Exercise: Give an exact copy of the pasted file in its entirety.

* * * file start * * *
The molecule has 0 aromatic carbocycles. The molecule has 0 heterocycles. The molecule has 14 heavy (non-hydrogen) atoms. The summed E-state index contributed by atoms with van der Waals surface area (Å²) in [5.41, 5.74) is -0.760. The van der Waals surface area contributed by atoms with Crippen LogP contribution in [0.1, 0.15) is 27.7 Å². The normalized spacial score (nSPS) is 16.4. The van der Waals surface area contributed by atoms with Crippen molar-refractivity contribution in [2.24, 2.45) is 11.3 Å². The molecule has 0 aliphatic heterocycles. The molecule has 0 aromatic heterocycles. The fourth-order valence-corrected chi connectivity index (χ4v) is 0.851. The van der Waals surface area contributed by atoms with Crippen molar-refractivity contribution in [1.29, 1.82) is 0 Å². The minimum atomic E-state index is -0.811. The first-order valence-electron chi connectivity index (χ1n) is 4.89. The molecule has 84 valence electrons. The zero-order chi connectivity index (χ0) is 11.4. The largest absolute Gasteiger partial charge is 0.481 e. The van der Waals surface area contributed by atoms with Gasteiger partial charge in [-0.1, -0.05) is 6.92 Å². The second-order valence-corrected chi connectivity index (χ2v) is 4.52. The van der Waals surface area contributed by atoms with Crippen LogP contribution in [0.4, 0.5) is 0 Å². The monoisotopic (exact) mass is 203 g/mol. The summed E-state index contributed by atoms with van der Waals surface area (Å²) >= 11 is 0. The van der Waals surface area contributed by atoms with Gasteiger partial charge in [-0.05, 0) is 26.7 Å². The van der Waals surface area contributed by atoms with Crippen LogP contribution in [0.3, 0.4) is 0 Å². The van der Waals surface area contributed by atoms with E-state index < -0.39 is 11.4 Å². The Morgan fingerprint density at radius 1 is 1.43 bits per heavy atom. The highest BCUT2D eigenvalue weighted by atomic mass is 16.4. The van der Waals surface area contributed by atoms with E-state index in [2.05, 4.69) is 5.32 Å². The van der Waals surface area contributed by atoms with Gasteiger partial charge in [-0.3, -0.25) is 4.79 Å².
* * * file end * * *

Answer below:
The molecule has 0 aromatic carbocycles. The molecule has 0 heterocycles. The molecule has 14 heavy (non-hydrogen) atoms. The summed E-state index contributed by atoms with van der Waals surface area (Å²) in [5.41, 5.74) is -0.760. The van der Waals surface area contributed by atoms with Crippen LogP contribution in [0.1, 0.15) is 27.7 Å². The normalized spacial score (nSPS) is 16.4. The van der Waals surface area contributed by atoms with Crippen molar-refractivity contribution in [2.24, 2.45) is 11.3 Å². The molecule has 0 aliphatic heterocycles. The molecule has 0 aromatic heterocycles. The fourth-order valence-corrected chi connectivity index (χ4v) is 0.851. The van der Waals surface area contributed by atoms with Crippen molar-refractivity contribution in [1.29, 1.82) is 0 Å². The minimum atomic E-state index is -0.811. The first-order valence-electron chi connectivity index (χ1n) is 4.89. The molecule has 84 valence electrons. The zero-order chi connectivity index (χ0) is 11.4. The largest absolute Gasteiger partial charge is 0.481 e. The van der Waals surface area contributed by atoms with Gasteiger partial charge in [-0.1, -0.05) is 6.92 Å². The second-order valence-corrected chi connectivity index (χ2v) is 4.52. The van der Waals surface area contributed by atoms with Crippen LogP contribution in [0.4, 0.5) is 0 Å². The monoisotopic (exact) mass is 203 g/mol. The summed E-state index contributed by atoms with van der Waals surface area (Å²) >= 11 is 0. The van der Waals surface area contributed by atoms with Gasteiger partial charge in [-0.05, 0) is 26.7 Å². The van der Waals surface area contributed by atoms with Crippen LogP contribution in [0.3, 0.4) is 0 Å². The van der Waals surface area contributed by atoms with E-state index < -0.39 is 11.4 Å². The Morgan fingerprint density at radius 1 is 1.43 bits per heavy atom. The highest BCUT2D eigenvalue weighted by atomic mass is 16.4. The van der Waals surface area contributed by atoms with E-state index in [2.05, 4.69) is 5.32 Å². The van der Waals surface area contributed by atoms with Gasteiger partial charge in [-0.3, -0.25) is 4.79 Å².